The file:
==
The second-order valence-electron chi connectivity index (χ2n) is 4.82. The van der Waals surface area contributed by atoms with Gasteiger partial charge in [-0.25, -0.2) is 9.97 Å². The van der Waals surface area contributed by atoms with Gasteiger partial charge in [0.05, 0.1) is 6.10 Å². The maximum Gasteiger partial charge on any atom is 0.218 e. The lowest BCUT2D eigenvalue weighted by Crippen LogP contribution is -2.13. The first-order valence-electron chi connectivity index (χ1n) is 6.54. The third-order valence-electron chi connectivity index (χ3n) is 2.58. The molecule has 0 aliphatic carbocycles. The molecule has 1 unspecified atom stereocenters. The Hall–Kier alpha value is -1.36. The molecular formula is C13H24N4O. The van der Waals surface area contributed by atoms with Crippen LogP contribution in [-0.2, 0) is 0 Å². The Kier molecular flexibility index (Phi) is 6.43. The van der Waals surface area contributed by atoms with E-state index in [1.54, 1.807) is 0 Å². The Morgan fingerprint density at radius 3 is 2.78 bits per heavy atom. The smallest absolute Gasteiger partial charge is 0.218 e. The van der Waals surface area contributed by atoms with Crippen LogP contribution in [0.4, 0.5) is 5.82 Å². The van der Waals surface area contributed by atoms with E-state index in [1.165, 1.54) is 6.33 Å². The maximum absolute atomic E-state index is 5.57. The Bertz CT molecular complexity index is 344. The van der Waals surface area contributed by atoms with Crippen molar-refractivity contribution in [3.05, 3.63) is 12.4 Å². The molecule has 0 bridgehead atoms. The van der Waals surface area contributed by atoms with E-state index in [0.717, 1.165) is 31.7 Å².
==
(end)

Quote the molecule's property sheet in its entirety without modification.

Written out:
The second-order valence-electron chi connectivity index (χ2n) is 4.82. The van der Waals surface area contributed by atoms with Gasteiger partial charge in [-0.25, -0.2) is 9.97 Å². The van der Waals surface area contributed by atoms with Gasteiger partial charge in [0.05, 0.1) is 6.10 Å². The maximum Gasteiger partial charge on any atom is 0.218 e. The lowest BCUT2D eigenvalue weighted by Crippen LogP contribution is -2.13. The first-order valence-electron chi connectivity index (χ1n) is 6.54. The third-order valence-electron chi connectivity index (χ3n) is 2.58. The molecule has 0 aliphatic carbocycles. The molecule has 1 unspecified atom stereocenters. The Hall–Kier alpha value is -1.36. The molecular formula is C13H24N4O. The van der Waals surface area contributed by atoms with Crippen LogP contribution in [-0.2, 0) is 0 Å². The Kier molecular flexibility index (Phi) is 6.43. The van der Waals surface area contributed by atoms with E-state index in [1.54, 1.807) is 0 Å². The Morgan fingerprint density at radius 3 is 2.78 bits per heavy atom. The smallest absolute Gasteiger partial charge is 0.218 e. The van der Waals surface area contributed by atoms with Crippen LogP contribution in [0.4, 0.5) is 5.82 Å². The van der Waals surface area contributed by atoms with E-state index in [1.165, 1.54) is 6.33 Å². The maximum absolute atomic E-state index is 5.57. The Bertz CT molecular complexity index is 344. The van der Waals surface area contributed by atoms with Crippen molar-refractivity contribution in [3.05, 3.63) is 12.4 Å². The molecule has 0 bridgehead atoms. The van der Waals surface area contributed by atoms with E-state index in [0.717, 1.165) is 31.7 Å².